What We Have In Mind

I walked by the Greek Orthodox cathedral this morning, three blocks from our home, on the way to Queen Street, a route I’ve taken many time. Only this morning did i see the architectural detail of the tower. I’ve seen the tower dozens and dozens of times but never seen the four pillars in the top most section with the stepped out centre section. forgive me lack of architectural terms. Hence the photo.

Once I saw that detail and admired it so, I looked for other detail and saw all kinds of shapes and shadow lines in the building I’d previously seen only as a square brick structure with a tower, rose window and peaked roof.

It struck me that I saw that detail because the previous day I was googling router bits and learning how to use a rounding-over bit to make different edge profiles on a piece of wood. Along with the rounding of the edge, lowering the bit in the router produces a lip to add some interest, and as one mentioned, a shadow line. That term stuck with me. I felt in that moment I appreciated the affect of design and decoration provides. It resonated with my own sense of how photography works, also working with light and shadow.

For me, this is an example of how what we think about puts us in the way of how we are in the world. If we add this to the idea in the blog Visioning Dreams, then perspective and insight and engagement with life emanates from within. Of course that is what the science and psychology of perception has researched. As I’ve referred to in other blog posts, the eyes in our head are not portals looking out on the world, but receptors absorbing huge amounts of data every second. The brain selects only a little of that data to be our focus in the moment. As we know, if we are out in the garden and we hear a branch break behind us, all our attention turns to that no matter how taken we are with the beauty and perfume of the rose we are admiring.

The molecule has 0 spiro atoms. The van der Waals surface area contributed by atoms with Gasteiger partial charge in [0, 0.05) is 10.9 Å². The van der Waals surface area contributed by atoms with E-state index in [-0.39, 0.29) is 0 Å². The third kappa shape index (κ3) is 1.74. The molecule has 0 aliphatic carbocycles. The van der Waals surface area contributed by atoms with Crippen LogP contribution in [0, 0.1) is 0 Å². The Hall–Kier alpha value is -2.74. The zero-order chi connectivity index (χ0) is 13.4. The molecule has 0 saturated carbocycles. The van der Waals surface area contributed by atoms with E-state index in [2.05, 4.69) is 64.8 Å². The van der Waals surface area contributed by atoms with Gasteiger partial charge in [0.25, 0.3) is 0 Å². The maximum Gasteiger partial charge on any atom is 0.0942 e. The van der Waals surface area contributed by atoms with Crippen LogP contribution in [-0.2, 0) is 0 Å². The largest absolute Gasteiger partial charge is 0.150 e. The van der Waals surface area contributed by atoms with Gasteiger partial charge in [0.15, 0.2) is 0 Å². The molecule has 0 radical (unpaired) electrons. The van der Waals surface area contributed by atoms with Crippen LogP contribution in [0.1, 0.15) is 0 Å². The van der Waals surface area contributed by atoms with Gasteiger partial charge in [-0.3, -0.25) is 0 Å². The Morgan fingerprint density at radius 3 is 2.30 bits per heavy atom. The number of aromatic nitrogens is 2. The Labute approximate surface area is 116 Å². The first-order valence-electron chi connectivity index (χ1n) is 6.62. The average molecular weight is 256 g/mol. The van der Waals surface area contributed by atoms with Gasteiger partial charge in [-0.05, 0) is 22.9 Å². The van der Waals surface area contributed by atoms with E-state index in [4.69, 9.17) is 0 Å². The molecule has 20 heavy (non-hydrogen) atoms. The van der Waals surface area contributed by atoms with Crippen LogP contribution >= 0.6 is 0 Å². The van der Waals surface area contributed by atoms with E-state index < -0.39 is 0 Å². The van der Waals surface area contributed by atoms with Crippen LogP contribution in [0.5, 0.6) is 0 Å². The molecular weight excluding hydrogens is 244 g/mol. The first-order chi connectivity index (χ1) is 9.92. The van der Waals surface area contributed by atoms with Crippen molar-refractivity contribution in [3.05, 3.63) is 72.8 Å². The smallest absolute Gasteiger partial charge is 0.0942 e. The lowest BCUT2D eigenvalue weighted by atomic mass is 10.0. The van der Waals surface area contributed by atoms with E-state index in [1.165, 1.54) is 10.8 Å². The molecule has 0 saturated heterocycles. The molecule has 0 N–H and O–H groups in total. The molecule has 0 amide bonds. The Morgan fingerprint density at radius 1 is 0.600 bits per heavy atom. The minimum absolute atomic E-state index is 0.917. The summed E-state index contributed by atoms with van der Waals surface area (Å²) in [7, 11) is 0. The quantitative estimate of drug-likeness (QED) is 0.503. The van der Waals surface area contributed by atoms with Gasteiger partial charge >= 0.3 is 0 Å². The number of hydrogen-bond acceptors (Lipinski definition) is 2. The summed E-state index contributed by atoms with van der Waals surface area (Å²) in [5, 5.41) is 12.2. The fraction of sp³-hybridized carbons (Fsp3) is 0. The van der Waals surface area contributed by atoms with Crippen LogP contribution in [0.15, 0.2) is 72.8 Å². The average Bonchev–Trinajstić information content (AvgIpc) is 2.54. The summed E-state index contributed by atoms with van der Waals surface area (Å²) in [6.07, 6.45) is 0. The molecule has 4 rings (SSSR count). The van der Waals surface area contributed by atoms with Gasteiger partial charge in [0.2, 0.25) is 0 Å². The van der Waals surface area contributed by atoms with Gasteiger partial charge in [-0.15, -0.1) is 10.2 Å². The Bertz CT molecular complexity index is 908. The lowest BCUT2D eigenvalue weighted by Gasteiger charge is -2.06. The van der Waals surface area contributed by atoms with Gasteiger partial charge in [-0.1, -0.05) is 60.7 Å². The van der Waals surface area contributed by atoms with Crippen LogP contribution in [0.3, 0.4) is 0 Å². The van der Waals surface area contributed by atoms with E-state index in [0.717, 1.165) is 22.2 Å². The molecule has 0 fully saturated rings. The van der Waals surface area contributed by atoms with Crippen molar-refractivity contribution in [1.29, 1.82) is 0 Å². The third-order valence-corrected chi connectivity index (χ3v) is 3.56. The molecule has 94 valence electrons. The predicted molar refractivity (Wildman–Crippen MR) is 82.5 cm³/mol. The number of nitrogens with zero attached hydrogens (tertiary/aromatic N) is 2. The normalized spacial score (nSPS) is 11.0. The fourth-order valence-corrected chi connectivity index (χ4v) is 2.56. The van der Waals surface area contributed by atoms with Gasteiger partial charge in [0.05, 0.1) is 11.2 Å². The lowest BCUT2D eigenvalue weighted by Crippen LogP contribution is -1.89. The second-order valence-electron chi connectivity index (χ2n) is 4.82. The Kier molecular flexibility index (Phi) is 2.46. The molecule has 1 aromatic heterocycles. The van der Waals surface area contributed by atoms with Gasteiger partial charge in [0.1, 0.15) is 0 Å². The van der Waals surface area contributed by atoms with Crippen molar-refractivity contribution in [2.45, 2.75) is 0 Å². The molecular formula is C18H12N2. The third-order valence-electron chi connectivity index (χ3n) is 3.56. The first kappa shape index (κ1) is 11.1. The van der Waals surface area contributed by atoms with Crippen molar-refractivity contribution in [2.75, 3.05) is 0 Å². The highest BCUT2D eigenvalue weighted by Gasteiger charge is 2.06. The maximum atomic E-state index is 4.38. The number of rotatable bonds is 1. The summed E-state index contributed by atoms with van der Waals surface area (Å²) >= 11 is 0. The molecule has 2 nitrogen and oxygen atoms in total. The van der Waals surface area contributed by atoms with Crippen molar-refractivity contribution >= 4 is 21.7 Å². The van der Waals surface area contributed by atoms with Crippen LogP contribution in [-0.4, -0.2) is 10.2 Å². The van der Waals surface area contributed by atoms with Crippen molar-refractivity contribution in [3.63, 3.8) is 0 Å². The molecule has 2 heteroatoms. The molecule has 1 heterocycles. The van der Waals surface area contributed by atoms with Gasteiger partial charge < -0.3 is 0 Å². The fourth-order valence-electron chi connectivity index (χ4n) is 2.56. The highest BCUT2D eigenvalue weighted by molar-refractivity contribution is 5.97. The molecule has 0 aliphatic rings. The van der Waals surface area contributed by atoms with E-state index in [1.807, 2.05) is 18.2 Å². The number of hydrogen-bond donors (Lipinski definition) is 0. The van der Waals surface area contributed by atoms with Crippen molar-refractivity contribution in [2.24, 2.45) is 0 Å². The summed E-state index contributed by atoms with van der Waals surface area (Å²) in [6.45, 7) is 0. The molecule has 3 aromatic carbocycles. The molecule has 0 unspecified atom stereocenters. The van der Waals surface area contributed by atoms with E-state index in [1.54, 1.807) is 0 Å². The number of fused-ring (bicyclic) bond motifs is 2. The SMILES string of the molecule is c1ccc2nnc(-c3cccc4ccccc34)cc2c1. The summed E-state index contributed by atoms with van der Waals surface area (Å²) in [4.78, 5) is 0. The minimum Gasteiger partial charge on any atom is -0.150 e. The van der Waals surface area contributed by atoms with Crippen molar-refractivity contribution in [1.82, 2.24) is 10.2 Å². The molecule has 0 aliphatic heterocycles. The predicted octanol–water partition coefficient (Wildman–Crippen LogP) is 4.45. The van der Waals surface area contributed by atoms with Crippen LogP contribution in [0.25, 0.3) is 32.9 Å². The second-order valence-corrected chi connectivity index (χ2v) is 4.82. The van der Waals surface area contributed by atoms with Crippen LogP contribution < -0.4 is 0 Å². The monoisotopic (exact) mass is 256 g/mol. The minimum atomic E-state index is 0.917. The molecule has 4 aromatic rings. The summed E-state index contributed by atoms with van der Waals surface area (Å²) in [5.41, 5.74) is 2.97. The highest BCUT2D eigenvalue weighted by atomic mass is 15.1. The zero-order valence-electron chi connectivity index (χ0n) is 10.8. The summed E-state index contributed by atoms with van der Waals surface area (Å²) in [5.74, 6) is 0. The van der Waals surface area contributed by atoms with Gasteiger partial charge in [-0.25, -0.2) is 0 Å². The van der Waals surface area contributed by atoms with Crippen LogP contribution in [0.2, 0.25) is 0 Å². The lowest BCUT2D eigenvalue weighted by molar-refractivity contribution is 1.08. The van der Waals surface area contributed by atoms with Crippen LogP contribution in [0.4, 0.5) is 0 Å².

The selection of data as science tells us is not indifferent. Rather we impose our impression on the data, interpret it from a preordained pattern. We see what we want to see. And we are committed to that inner organization. In fact the brain seeks to automate as much activity as possible. We don’t want to take up limited conscious activity with knowing that our hair is growing or the skin monitoring and interpreting the temperature outside us.

The energy I gave to studying routering in wood it seems was a kind of pattern, a kind of recognition brought to front of mind, and that attention led me to see the detail in the cathedral tower.

It’s not a radical idea -only one that’s hard to accept because we like to think we are in absolute control of our thoughts- that what we consume becomes us. We are not any different, nor can we be, than what we spend our time doing. Know yourself: know how you spend your day, what language and images to feed into yourself.

This is why, as you know, I’m critical of social media. I don’t believe the freedom claimed for its unbridled use is freedom at all, but imprisons one by its very nature. Is a poison to us that we take in and becomes us. My suggestion is that we cannot read vitriolic, insulting, rude, nasty, bigoted comments, just toss them off, and not become those thoughts. If we fill our mind, tolerate the kind of mean vindictive language, that becomes our pattern. And we get all wired up and bound up and wonder why we feel bad and have to drink so much coffee, indulge in so much stimulation just to keep ourselves going.

In a presentation on resilience delivered to a diverse audience including civic leaders and people with considerable personal resource financial, intellectual and otherwise were asked if their phones were charged in the morning when they awoke and a sea of hands went up. For the next question, asking who woke up in the morning and felt charged themselves, only two hands went up.

The norm we come to accept is not to my thinking acceptable. I think we have to reconsider the quality of digital streaming passing through one’s body each day and ask what it is doing to us. Each of us ask the question of our own Self.